Some things I do to stay safe on the road
I almost always ride with a front headlight on in daylight as well as at night and I use multiple flashing red taillights. Sometimes I even have three or four taillights turned on at the same time. I like to be all eyes and ears and never ride with earbuds. I don’t want to be distracted by music and like to be fully connected to the surrounding environment via sound as well as sight.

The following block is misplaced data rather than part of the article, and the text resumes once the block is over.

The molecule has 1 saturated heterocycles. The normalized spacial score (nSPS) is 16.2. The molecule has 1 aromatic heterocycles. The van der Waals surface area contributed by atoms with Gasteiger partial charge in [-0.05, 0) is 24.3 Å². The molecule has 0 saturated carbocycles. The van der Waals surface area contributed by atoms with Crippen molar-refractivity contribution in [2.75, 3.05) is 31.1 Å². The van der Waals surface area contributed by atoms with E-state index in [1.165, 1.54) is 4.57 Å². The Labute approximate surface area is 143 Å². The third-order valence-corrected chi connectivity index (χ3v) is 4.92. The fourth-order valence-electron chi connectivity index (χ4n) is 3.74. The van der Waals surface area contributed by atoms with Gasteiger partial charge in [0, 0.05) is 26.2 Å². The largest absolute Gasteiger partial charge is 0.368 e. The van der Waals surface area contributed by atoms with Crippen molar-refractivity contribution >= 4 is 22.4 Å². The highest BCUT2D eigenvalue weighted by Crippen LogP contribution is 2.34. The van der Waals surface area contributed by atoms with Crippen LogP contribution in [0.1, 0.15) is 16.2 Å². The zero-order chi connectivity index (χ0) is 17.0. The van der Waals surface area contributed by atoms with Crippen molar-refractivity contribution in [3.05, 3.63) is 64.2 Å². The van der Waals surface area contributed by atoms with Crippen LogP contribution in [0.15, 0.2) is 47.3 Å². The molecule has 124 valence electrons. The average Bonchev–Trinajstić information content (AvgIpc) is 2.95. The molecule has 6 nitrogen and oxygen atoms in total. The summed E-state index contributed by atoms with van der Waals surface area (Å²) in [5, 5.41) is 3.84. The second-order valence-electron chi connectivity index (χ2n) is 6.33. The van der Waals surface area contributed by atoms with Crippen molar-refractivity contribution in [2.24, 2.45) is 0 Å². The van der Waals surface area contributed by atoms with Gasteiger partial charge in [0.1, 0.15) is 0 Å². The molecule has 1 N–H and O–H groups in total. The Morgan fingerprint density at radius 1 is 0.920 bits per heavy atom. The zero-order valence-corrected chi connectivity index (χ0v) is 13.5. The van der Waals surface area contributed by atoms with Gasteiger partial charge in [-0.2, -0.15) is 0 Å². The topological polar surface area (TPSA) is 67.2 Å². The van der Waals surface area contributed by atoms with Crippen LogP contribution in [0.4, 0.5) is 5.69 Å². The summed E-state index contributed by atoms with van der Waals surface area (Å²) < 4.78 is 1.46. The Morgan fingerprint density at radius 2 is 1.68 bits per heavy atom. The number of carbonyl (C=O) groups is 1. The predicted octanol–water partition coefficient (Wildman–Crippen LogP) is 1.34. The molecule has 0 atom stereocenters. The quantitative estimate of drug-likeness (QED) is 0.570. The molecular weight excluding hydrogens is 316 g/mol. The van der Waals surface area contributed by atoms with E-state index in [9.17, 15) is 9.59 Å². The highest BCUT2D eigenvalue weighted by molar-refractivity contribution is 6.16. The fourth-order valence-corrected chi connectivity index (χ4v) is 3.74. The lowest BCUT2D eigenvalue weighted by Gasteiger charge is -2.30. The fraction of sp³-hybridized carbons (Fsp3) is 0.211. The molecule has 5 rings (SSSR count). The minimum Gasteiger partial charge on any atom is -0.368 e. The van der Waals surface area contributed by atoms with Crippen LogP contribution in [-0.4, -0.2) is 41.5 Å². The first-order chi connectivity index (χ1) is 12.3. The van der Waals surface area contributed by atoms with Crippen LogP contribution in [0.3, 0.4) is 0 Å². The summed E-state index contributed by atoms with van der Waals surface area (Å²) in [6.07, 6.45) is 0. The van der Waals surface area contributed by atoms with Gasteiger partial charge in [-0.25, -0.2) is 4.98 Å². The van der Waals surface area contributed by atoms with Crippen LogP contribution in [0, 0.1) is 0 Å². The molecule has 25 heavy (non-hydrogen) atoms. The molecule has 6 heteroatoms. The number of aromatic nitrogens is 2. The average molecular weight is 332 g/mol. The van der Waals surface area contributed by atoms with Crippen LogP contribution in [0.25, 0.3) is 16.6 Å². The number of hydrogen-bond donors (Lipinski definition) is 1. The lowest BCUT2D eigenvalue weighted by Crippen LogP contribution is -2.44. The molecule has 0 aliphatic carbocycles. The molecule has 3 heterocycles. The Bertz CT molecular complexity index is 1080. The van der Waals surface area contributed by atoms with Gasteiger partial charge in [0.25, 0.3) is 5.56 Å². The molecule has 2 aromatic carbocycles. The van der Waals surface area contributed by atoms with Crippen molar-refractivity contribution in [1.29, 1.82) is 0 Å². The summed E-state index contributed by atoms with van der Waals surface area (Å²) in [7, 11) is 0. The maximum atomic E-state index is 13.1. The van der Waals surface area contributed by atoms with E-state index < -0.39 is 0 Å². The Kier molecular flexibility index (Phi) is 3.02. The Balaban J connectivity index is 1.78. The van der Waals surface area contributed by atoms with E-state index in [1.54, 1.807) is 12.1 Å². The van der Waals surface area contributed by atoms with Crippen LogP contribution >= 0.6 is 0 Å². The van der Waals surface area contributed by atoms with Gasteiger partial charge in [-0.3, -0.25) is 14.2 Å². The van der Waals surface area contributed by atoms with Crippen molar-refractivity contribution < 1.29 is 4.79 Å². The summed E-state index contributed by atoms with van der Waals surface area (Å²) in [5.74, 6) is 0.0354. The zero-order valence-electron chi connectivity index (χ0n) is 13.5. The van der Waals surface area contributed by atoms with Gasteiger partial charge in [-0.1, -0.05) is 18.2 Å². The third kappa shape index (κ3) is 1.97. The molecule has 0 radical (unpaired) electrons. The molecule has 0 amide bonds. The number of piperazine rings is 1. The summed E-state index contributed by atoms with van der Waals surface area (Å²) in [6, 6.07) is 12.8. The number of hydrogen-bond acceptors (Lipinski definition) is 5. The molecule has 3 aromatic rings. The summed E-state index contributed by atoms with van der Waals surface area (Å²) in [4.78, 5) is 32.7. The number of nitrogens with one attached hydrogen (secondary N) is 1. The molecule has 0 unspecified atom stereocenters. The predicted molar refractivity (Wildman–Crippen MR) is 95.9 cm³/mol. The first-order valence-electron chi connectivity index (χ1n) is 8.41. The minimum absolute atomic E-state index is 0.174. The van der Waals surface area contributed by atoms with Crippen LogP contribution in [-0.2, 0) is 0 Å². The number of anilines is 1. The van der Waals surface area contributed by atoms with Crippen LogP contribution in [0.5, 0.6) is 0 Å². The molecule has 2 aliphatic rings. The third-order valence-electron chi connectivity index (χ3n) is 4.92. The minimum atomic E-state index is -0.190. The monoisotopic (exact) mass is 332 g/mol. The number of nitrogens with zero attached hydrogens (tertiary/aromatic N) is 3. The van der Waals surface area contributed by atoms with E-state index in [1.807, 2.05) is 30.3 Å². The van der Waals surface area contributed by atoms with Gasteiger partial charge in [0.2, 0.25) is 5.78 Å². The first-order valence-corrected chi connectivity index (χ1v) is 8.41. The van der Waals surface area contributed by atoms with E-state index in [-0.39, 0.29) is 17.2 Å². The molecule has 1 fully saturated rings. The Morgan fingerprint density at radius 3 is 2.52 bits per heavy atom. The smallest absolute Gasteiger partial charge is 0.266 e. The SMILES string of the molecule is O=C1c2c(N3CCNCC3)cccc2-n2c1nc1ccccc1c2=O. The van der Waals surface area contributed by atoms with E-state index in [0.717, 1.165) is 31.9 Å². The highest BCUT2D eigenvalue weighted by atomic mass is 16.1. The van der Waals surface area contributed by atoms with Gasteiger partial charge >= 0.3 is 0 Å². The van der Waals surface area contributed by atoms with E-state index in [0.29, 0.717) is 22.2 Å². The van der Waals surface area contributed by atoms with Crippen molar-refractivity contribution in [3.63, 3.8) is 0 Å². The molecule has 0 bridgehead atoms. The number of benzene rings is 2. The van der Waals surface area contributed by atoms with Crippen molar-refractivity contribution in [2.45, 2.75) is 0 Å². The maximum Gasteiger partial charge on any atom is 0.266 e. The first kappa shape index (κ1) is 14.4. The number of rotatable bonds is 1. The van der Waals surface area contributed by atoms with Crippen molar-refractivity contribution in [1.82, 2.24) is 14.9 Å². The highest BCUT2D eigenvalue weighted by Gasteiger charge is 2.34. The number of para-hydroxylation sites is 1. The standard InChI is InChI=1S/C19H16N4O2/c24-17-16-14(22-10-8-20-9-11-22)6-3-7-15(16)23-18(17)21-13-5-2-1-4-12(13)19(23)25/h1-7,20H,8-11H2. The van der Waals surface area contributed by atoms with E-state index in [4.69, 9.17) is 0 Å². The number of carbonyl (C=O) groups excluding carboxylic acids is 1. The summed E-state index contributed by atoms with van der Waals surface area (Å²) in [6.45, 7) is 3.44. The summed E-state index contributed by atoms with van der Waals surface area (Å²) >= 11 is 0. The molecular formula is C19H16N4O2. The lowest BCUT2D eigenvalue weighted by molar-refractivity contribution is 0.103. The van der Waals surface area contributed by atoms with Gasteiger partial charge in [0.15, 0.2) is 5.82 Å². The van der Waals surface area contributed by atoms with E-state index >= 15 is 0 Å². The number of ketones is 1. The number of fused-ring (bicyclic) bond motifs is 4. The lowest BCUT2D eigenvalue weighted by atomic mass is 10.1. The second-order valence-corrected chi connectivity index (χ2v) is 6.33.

Safety and success in finishing these races go hand in hand. Willpower and perseverance need to be tempered with good judgment and being realistic about one’s physical ability. For example, in 2018 it was one thing for James Hayden, who has twice won the TCR, to go north up and over the steep Karkonosze Pass with a steeper descent into Poland to the start of the CP3 parcours - and then immediately turn around and go back south up the steeper side and over the same pass, on the required climb to the checkpoint. However, it was going to be a different and risky rodeo for an exhausted and weaker Doug Migden to try the same stunt. The champ’s shorter direct route from the south was much harder than the longer approach I took to the CP3 parcours start. I crossed the Czech border into Poland from the west, with gentler inclines and very good food in a small tourist town near the border. At the time I was tempted to try what James did but in hindsight I think his shorter, steeper, and more technical route north from the Czech Republic into Poland would have been too punishing and counterproductive.